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To transport the person's ashes or body those requirements are to be requested for the airline.
To understand how CURP codes are built, one must first understand Hispano American naming conventions. Full names in Spanish-speaking countries (including Mexican full names) consist of three elements:
First surname: the father's first surname; and
Second surname: the mother's first surname.
The CURP code is composed of 18 characters that are assigned as follows:
The first surname's initial and first inside vowel;
The second surname's initial (or the letter "X" if, like some foreign nationals, the person has no second surname);
The first given name's initial;
Date of birth (2 digits for year, 2 digits for month, and 2 digits for day);
A one-letter gender indicator (H for male (hombre in Spanish) or M for female (mujer in Spanish));
A two-letter code for the state where the person was born; for persons born abroad, the code NE (nacido en el extranjero) is used;
The first surname's second inside consonant;
The second surname's second inside consonant;
The first given name's second inside consonant; and
Two characters ranging from 0-9 for people born before 2000 or from A-Z for people born since 2000; these characters are generated by the National Population Registry to prevent identical entries.
For married women, only maiden names are used.
For example, the CURP code for a hypothetical person named Gloria Hernández García, a female, born on 27 April 1956 in the state of Veracruz, could be HEGG560427MVZRRL05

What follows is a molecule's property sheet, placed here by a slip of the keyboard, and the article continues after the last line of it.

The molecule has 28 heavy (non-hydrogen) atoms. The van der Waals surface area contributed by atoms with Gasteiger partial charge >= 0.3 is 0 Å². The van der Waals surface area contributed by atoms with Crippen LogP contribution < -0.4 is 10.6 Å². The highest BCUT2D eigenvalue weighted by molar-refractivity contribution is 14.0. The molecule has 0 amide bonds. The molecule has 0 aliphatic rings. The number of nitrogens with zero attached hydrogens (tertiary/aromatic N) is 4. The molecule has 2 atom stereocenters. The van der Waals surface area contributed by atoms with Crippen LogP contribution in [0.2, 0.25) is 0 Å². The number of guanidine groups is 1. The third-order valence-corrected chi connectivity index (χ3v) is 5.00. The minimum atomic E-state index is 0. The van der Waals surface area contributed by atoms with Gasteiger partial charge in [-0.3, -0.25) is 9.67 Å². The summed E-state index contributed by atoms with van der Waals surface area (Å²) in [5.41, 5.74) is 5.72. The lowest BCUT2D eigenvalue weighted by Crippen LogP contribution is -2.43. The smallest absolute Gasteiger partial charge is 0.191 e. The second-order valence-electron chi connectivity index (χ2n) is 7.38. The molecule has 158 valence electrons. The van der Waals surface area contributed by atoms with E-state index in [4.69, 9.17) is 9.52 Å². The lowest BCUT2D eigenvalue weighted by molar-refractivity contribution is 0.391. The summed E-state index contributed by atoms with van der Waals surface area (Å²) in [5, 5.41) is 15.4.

Moving household items to Mexico involves special requirements and documentation, including your immigration status and various customs declarations. The goods themselves are restricted to used (not new) items that are normally part of a household, such as furniture, clothing, linens, and appliances. Permissible items generally are allowed without trade duties (duty tax), but requirements vary. Minimize problems and fees by learning about all applicable requirements and preparing your documents and shipments accordingly.
The following are some of the basics to get you started.
To move household goods into Mexico, you must have an immigration status of Permanent or Temporary Resident. To be excluded from the IVA tax your items must enter Mexico no later than 6 months from time visa is fully issued in Mexico.
Here are some if the documents you must provide to bring household goods into Mexico:
Resident card—official document of Temporary or Permanent Resident status
Bill of lading (BL or BOL)—required for transporting goods by sea; if shipping by air, this document is known as the airway bill (AWB)
Packing list—detailed catalog of your goods, including a description and shipping box number for each item
Proof of last entry date—may be an airline ticket or reservation
Proof of address—may be a utility bill dated within three months of your last entry
Passport—from your county of citizenship
Letter of declaration to customs—including your Mexico address, a description of your goods and acknowledgement of the requirement to bring your goods with you when you move out of Mexico.
Letter of empowerment—authorizes a customs broker you are working with to handle and transport your goods
Declaration of Household Goods (Declarción de Menaje de Casa)—required only for Permanent Residents and Mexican citizens; optional but also recommended for Temporary Residents. With a Menaje de Casa one must have a Customs broker to import your items.